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Asthma incidence in wood-processing industries in Finland in a register-based population study


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This register-based population study determined incidence rates of clinically verified asthma among woodworkers, other blue-collar workers, and administrative personnel employed in wood-processing industries in Finland. Exposure to wood dust was under special scrutiny. All Finns employed in wood-processing industries were followed for asthma incidence via record linkage in the years 1986-1998. Incident cases included people with asthma reimbursed for medication by the national health insurance or registered as having occupational asthma. Age-adjusted incidence rates and relative risks (RR) by gender were estimated for wood workers, other blue-collar workers, and administrative employees (referents) in wood industries. The relative risk of asthma was increased for all woodworkers among both genders [men: RR 1.5, 95% confidence interval (95% CI) 1.2-1.8; women: RR 1.5, 95% Cl 1.2-1.7]; a similarly elevated risk was also found for other blue-collar workers (men: RR 1.5, 95% Cl 1.2-1.8; women: RR 1.4, 95% Cl 1.2-1.6) in the same wood industries. Statistically increased relative risks were found for low and medium exposure to wood dust, but not for high exposure. Altogether 217 of the 4074 clinically verified asthma cases were reported as occupational asthma in the Finnish Register on Occupational Diseases. The incidence rates for asthma were significantly increased both among the woodworkers and the other blue-collar workers in wood industries but without a clear dose-response. Cases recognized as occupational asthma accounted for only a small part of the total asthma excess, indicating that much of the work-related asthma excess remains unrecognized in these industries.
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66 Scand J Work Environ Health 2008, vol 34, no 1
Original article
Scand J Work Environ Health 2008;34(1):66–72
Asthma incidence in wood-processing industries in Finland in a register-
based population study
by Pirjo Heikkilä, PhD,
Rami Martikainen, MSc,
Kari Kurppa, MD,
Kirsti Husgafvel-Pursiainen, PhD,
Antti Karjalainen, MD
Heikkilä P, Martikainen R, Kurppa K, Husgafvel-Pursiainen K, Karjalainen A. Asthma incidence in wood-processing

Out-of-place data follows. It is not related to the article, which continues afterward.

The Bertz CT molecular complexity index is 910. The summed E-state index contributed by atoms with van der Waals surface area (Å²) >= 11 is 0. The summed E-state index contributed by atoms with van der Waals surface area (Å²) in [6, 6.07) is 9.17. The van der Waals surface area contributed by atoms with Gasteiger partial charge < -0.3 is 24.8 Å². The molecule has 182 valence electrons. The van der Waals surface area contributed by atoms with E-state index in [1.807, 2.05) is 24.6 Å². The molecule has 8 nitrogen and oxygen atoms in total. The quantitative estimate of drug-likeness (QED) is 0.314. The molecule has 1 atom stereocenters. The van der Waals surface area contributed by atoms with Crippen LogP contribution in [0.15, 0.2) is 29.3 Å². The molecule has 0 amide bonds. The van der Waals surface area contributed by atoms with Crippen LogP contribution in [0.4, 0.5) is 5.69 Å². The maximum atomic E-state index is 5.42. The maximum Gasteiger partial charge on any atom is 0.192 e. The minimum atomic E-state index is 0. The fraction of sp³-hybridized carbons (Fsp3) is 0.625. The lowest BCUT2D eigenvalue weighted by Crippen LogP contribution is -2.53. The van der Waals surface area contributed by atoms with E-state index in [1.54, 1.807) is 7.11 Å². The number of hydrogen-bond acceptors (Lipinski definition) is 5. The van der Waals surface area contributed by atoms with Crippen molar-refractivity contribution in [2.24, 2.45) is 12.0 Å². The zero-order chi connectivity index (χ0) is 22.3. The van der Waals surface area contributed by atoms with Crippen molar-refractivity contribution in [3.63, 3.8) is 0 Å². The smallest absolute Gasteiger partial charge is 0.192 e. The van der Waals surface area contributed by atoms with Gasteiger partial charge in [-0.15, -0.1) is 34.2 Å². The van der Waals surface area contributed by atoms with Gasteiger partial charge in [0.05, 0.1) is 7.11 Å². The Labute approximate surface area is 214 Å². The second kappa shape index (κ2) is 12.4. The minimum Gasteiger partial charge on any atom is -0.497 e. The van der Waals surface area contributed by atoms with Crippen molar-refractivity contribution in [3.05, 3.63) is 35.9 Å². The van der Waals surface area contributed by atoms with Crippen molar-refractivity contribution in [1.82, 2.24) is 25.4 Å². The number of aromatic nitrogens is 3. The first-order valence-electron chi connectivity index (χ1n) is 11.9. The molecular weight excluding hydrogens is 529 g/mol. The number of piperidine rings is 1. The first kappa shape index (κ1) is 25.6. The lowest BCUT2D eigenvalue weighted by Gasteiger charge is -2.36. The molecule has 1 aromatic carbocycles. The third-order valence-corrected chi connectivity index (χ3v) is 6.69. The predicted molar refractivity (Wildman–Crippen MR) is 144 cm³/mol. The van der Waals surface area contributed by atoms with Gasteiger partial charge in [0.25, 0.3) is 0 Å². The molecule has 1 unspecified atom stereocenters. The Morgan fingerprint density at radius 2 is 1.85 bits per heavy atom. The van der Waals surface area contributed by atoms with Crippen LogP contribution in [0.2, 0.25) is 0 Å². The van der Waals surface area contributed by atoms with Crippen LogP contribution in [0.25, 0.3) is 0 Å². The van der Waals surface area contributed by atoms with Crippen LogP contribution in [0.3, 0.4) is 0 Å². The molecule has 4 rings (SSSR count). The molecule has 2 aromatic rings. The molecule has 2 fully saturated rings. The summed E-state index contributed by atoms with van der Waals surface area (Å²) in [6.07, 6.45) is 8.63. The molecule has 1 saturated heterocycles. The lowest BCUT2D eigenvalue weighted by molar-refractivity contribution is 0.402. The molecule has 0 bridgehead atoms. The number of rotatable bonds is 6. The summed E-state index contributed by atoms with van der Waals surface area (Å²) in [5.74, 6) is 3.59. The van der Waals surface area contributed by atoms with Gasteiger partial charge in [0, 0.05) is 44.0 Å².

industries in Finland in a register-based population study. Scand J Work Environ Health. 2008;34(1):66–72.
This register-based population study determined incidence rates of clinically verified asthma among
woodworkers, other blue-collar workers, and administrative personnel employed in wood-processing industries
in Finland. Exposure to wood dust was under special scrutiny.
All Finns employed in wood-processing industries were followed for asthma incidence via record
linkage in the years 1986–1998. Incident cases included people with asthma reimbursed for medication by the
national health insurance or registered as having occupational asthma. Age-adjusted incidence rates and relative
risks (RR) by gender were estimated for wood workers, other blue-collar workers, and administrative employees
(referents) in wood industries.
Results The relative risk of asthma was increased for all woodworkers among both genders [men: RR 1.5, 95%
confidence interval (95% CI) 1.2–1.8; women: RR 1.5, 95% Cl 1.2–1.7]; a similarly elevated risk was also found
for other blue-collar workers (men: RR 1.5, 95% Cl 1.2–1.8; women: RR 1.4, 95% Cl 1.2–1.6) in the same wood
industries. Statistically increased relative risks were found for low and medium exposure to wood dust, but not
for high exposure. Altogether 217 of the 4074 clinically verified asthma cases were reported as occupational
asthma in the Finnish Register on Occupational Diseases.
Conclusions The incidence rates for asthma were significantly increased both among the woodworkers and the
other blue-collar workers in wood industries but without a clear dose–response. Cases recognized as occupational
asthma accounted for only a small part of the total asthma excess, indicating that much of the work-related asthma
excess remains unrecognized in these industries.
Key terms attributable fraction; exposure; occupational disease; relative risk; wood dust.
Finnish Institute of Occupational Health, Helsinki, Finland.
Correspondence to: Dr P Heikkilä, Finnish Institute of Occupational Health, Topeliuksenkatu 41 aA, FI-00250 Helsinki,
Finland. [E-mail:]
Asthma is a common disorder; 5–10% of the general
population in many countries is affected by the disease.
A recent Finnish study indicated that the attributable
fraction of work in adult-onset asthma is 29% for men
and 17% for women (1). Other studies suggest that the
proportion of new or exacerbated asthma cases due to
workplace exposures ranges between 9% and 26% (2–6).
Although over 250 agents have been documented as
being responsible for sensitizer-induced occupational
asthma, our knowledge about the multiplicity of caus-
ative factors and the pathogenic mechanisms involved
in the development of occupational asthma still remains
incomplete (7).
As concerns work in wood processing, asthma has
been attributed to dust from many different tree species,
on the basis of case reports and epidemiologic studies (8,
9). The proportion of all cases of occupational asthma
due to wood dust has been reported to be some 6–11%
(8). Asthma induced by western red cedar has been
frequently documented for sawmill workers, with an
apparent dose–response relationship (10–14). The stud-
ies proposing a relationship between exposure to other
softwood species and asthma have used self-reported
asthma (11) and clinically diagnosed asthma (15, 16)
as outcomes.
Finland provides an opportunity to study the varia-
tion in asthma incidence in a country in which the cost
of asthma medication for clinically verified asthma is
reimbursed and registered by a national health insurance
scheme that covers the entire population. A personal